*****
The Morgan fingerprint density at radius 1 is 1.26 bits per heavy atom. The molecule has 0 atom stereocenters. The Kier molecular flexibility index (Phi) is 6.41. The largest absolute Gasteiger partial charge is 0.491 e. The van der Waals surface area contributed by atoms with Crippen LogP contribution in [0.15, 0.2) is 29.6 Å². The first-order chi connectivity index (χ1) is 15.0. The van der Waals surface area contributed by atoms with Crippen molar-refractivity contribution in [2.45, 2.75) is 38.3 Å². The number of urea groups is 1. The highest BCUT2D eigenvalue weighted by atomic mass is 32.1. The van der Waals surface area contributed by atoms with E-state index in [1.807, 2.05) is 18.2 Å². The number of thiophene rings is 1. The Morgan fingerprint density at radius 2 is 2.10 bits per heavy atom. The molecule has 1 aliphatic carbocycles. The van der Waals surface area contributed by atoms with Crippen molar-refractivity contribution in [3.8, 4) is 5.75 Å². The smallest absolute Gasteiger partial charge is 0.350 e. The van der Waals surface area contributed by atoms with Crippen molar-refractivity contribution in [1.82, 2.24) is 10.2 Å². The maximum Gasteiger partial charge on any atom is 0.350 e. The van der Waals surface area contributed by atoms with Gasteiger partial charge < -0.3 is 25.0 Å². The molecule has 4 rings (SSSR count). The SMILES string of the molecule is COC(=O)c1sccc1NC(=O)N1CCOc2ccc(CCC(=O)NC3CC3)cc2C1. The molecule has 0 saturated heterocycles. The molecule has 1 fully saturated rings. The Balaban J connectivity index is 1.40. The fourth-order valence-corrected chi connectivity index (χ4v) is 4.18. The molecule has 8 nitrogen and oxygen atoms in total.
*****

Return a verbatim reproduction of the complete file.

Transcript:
The Morgan fingerprint density at radius 1 is 1.26 bits per heavy atom. The molecule has 0 atom stereocenters. The Kier molecular flexibility index (Phi) is 6.41. The largest absolute Gasteiger partial charge is 0.491 e. The van der Waals surface area contributed by atoms with Crippen LogP contribution in [0.15, 0.2) is 29.6 Å². The first-order chi connectivity index (χ1) is 15.0. The van der Waals surface area contributed by atoms with Crippen molar-refractivity contribution in [2.45, 2.75) is 38.3 Å². The number of urea groups is 1. The highest BCUT2D eigenvalue weighted by atomic mass is 32.1. The van der Waals surface area contributed by atoms with E-state index in [1.807, 2.05) is 18.2 Å². The number of thiophene rings is 1. The Morgan fingerprint density at radius 2 is 2.10 bits per heavy atom. The molecule has 1 aliphatic carbocycles. The van der Waals surface area contributed by atoms with Crippen molar-refractivity contribution in [3.8, 4) is 5.75 Å². The smallest absolute Gasteiger partial charge is 0.350 e. The van der Waals surface area contributed by atoms with Crippen molar-refractivity contribution in [1.82, 2.24) is 10.2 Å². The maximum Gasteiger partial charge on any atom is 0.350 e. The van der Waals surface area contributed by atoms with Gasteiger partial charge < -0.3 is 25.0 Å². The molecule has 4 rings (SSSR count). The SMILES string of the molecule is COC(=O)c1sccc1NC(=O)N1CCOc2ccc(CCC(=O)NC3CC3)cc2C1. The molecule has 0 saturated heterocycles. The molecule has 1 fully saturated rings. The Balaban J connectivity index is 1.40. The fourth-order valence-corrected chi connectivity index (χ4v) is 4.18. The molecule has 8 nitrogen and oxygen atoms in total.